In 1928, the Mexican artist Federico Cantú (1907–1989) arrived in Los Angeles. Cantú had previously attended the Open Air School of Painting in Coyoacán, Mexico City, directed by Alfredo Ramos Martínez (1871–1946) (who also spent time in Los Angeles), assisted Diego Rivera (1886–1957) on his murals at the Ministry of Public Education in Mexico City, and studied sculpture in Paris with the Spanish artist José de Creeft (1884–1982). In February 1930, James Tarbotton Armstrong, curator of the University of Southern California Museum, arranged Cantú’s first exhibition of drawings and paintings at the Los Angeles Museum of History, Science and Art in Exposition Park—LACMA’s parent institution. Though Cantú soon left for New York and Paris, and finally a return to Mexico, over the years he continued to visit Los Angeles, exhibiting his work at the Stendahl Galleries (late 1930s and early 1940s) and Lorser Feitelson’s Gallery of Mid-20th-Century Art (1948).
When Cantú returned to Mexico, he primarily devoted himself to painting neoclassical and religious scenes. In the 1950s, he began painting murals in private homes in Mexico City, which soon led to a number of public commissions. In several of these murals, Cantú explored pre-Columbian themes, absent from his earlier work, a good example of which is Enseñanzas de Quetzalcóatl (Quetzalcóatl’s Teachings), painted for the home of Benito Coquet (1913–1993).
Although the Coquet mural has since been destroyed, Cantú created several variants of the subject, including a large study in LACMA’s collection. This study provides insight into the artist’s interest in ancient Mexican culture as well as his working process. LACMA’s painting is over two feet tall and almost five feet long. It dates to 1960, when Cantú was working on the subject in various media for the Mexican Social Security Institute, known as IMSS, then directed by Coquet.
The IMSS built a number of housing developments and hospitals, commissioning murals as part of the agency’s broader interest in the visual and performing arts and as an extension of the legacy of the Mexican mural movement that began in the 1920s. While the revolutionary potential of murals in Mexico may have reached a peak in the 1920s and 1930s, these later projects demonstrated an ongoing interest in muralism in private and public sectors. Elements from both the LACMA canvas and Coquet mural are present in three of Cantú’s IMSS commissions, as well as a large copper engraving at the Autonomous University in the artist’s home state of Nuevo León.
These works depict moments from the reign of Quetzalcóatl, the plumed serpent god in his human incarnation. The scene is set at the archaeological site of Tula, northwest of Mexico City, believed to be the capital of the Toltec civilization. The Toltecs were widely recognized for the skill of their warriors and the contributions of their artisans. Beginning in 1940, the archaeologist Jorge Acosta (1904?–1975) led a series of excavations in Tula. One of his goals was to restore the site and its great pyramid, the main structure visible in Cantú’s work. Acosta’s archaeological discoveries spurred interest in imagery from Tula. For instance, a colossal warrior sculpture found on the pyramid welcomed visitors to the Mexican Pavilion at the 1958 Brussels World’s Fair; and, in 1964, Alfredo Zalce (1908–2003) depicted Tula's construction as part of the didactic mural program for Mexico’s National Museum of Anthropology. Like Cantú’s murals, these projects referenced Tula as an example of Mexico’s grand past.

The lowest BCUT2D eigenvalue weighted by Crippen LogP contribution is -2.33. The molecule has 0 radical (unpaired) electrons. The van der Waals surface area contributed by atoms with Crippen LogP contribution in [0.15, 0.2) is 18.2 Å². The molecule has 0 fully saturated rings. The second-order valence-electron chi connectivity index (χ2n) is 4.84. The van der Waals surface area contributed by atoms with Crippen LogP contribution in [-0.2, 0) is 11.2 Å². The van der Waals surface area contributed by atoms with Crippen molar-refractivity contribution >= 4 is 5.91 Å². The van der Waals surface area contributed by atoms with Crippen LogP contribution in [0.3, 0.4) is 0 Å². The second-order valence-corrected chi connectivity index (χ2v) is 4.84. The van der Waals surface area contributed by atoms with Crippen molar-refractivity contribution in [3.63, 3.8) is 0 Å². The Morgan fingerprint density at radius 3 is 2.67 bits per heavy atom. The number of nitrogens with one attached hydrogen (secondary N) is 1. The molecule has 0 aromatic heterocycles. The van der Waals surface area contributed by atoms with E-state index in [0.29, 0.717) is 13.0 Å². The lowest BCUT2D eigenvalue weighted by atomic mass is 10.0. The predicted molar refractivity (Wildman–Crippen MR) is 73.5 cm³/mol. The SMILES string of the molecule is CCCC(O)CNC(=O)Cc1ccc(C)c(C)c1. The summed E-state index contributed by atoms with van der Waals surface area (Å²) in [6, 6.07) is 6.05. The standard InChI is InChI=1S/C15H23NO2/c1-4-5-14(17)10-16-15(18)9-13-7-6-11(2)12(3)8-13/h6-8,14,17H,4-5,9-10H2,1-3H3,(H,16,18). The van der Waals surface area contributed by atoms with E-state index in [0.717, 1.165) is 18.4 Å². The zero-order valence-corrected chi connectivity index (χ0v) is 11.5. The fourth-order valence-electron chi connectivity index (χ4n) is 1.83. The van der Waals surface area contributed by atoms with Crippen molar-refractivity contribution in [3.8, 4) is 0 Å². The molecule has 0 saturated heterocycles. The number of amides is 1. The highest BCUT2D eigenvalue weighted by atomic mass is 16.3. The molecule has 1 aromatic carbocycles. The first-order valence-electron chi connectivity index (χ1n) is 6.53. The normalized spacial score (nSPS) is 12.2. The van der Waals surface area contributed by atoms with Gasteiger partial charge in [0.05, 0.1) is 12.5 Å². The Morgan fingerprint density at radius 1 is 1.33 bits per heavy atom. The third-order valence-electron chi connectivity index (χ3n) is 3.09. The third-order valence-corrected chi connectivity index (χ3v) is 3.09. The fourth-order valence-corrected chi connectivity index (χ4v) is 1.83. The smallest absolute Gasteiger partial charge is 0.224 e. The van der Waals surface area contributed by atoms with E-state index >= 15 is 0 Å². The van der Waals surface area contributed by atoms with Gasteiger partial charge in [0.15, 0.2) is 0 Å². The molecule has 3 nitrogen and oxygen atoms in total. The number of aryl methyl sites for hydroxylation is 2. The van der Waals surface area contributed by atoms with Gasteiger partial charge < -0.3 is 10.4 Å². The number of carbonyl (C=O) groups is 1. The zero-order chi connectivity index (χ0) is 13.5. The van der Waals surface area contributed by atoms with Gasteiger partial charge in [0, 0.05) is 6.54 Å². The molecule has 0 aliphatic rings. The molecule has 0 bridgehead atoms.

In Cantú’s Tula, Quetzalcóatl looms large in the foreground. To his right, the goddess Coyolxauhqui carries the moon while the goddess Xilonen, wearing a corn headdress, sits on a jaguar frieze similar to those excavated at the site. On the left we see the gargantuan stone head of an atlantid, the warrior sculptures believed to have supported a temple roof on the pyramid. Next to the sculpture, a simply rendered figure bears the same circular headdress, butterfly-shaped breastplate, and curved weapon that appear on the complete atlantid columns. His sketched outline, along with other faintly drawn figures and elements, may suggest that Cantú left the piece unfinished. In the center of the painting, a group of colorful and elaborately adorned men approaches the pyramid.
The lead figure in green holds a sketch suggestive of the pyramid before him, perhaps identifying this figure as an architect. In a 1962 stone relief outside an IMSS hospital, also titled Enseñanzas de Quetzalcóatl, Cantú dramatically changed the composition, yet he kept this grouping of figures largely intact. There, instead of holding an architectural sketch, the lead figure carries a ceramic vessel, with paintbrushes slipped into his belt.
In all of his Tula compositions, Cantú places Mexico’s artistic heritage alongside the presence of gods, which is in keeping with other works by the artist that comment on the elevated status of the arts. LACMA’s richly rendered study along with Cantú’s related monumental works exemplify a renewed interest in pre-Columbian art, at a time when the legacy of the mural movement in Mexico was under debate and many artists were searching for alternative means of expression.